baseball, interview

Interview with Royals ’85 World Series Hero Jim Sundberg

1 Comment 29 October 2014

Screen shot 2014-10-29 at 4.07.19 PMFOX has been replaying Jim Sundberg’s famous game-winning slide for the Royals from the 1985 World Series practically non-stop. I caught up with Jim and he was kind enough to answer a few questions for me about the series.

 

This year’s Royals team is looked on as a Cinderella that came out of nowhere.  Was your ’85 team looked on the same way?
Similar in several ways in that we didn’t win our division until one day remaining in regular season. We had strong pitching, good defense and timing hitting. I believe we had a better rotation and the current KC Club had a better back end bullpen. We hardly used our bullpen outside of Quisenbury in WS, whereas, the ’14 KC team will hope they use their last three guys out of the pen. If they have a 6th or 7th inning lead, KC will win the series.

What do you think made your 1985 World Series team so special?
Our starting rotation ended up being the best in baseball the last three weeks of regular season and all of the post season play. I believe both Toronto and St. Louis hit around .150 – .160 as a team. Good defense and grinding out guys with key hits.

Catchers are often called the quarterback of the baseball diamond, especially with a younger team.  What do you feel made you a good leader?
KC manager Dick Howser said that I was a missing ingredient that would help the Royals win a WS because of KC’s young staff. Our young pitchers, Brett Saberhagen, Danny Jackson and Mark Gubizah along with veterans Bud Black and Charlie Leibrant were great to work with and very talented. A great roation to a catcher is like a great bullpen to a manager, they make us looks smart. We had great chemistry, good communication and they respected what I brought to the table, experience! A good leader knows his staff, what makes them click, how to get the best out of them and they know that he cares about their success and is respected for those characteristics.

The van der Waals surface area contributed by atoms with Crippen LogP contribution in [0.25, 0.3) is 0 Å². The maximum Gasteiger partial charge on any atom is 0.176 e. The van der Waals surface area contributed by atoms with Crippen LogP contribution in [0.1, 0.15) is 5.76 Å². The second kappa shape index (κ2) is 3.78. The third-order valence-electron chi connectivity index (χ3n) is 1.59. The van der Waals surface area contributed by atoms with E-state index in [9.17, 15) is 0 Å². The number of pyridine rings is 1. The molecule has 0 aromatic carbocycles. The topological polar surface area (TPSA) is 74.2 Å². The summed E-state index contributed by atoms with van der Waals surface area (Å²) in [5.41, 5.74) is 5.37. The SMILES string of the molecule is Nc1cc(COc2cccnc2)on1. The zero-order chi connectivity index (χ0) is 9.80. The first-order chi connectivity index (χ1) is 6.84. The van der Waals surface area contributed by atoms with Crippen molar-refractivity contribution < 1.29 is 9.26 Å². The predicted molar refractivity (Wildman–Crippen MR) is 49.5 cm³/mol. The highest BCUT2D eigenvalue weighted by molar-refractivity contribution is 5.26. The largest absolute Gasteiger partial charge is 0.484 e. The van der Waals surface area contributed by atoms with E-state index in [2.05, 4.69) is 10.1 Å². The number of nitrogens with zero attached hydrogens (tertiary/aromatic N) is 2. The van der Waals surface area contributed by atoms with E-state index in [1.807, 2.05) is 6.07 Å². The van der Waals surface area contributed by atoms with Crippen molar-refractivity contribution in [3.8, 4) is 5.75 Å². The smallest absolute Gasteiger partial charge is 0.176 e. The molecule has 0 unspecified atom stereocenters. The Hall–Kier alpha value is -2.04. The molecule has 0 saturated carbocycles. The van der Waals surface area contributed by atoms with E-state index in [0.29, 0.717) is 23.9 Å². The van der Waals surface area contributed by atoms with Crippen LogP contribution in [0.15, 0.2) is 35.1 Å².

What lessons have you carried over from the experience into being a successful baseball executive?
I have learned that the characteristics mentioned above about a good leader is true: knows his staff, what makes them click, how to get the best out of them and they know that you care about their success and is respected for those characteristics. An executive has to be ab le to “show the way” (walk the talk), communicate the way on a regular basis (sale it internally to staff) and willingness to adjust vision details (adapt to cultural changes).

When you speak to audiences about leadership and teamwork, what can they learn from that special 1985 World Series team?
Baseball is a great example of how people need to except and appreciate what the others around them can do. Every player on the field has a role and supported by those playing around them. A group of people need to decide to come together, excepting each ones’ skill set and appreciate what others bring to the table and there is a buy-in because the gain far outweighs the pain. From this point, momentum will come from consistent successes and will chemistry will add to coming together and the cycle starts again.

Jim is currently with the Texas Rangers organization and is a sought after motivational speaker that you can check out here.

 

Also check out: What’s It Like To Spend A Morning With Peyton Manning?

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- who has written 165 posts on BrianLord.org.

Christian, husband, dad. Founder of NonBoardBoard.org, SVP at PremiereSpeakers.com. Triathlon and history addict.

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1 comment

  1. eric says:

    Not only was this a great game winning slide, but let’s not forget Jim’s 3-run triple in the 6th (that was nearly a grand slam off the very top of the fence) of game 7 of the ALCS in Oct 1985.


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Christian, husband, dad. Founder of NonBoardBoard.org, SVP at PremiereSpeakers.com. Triathlon and history addict.

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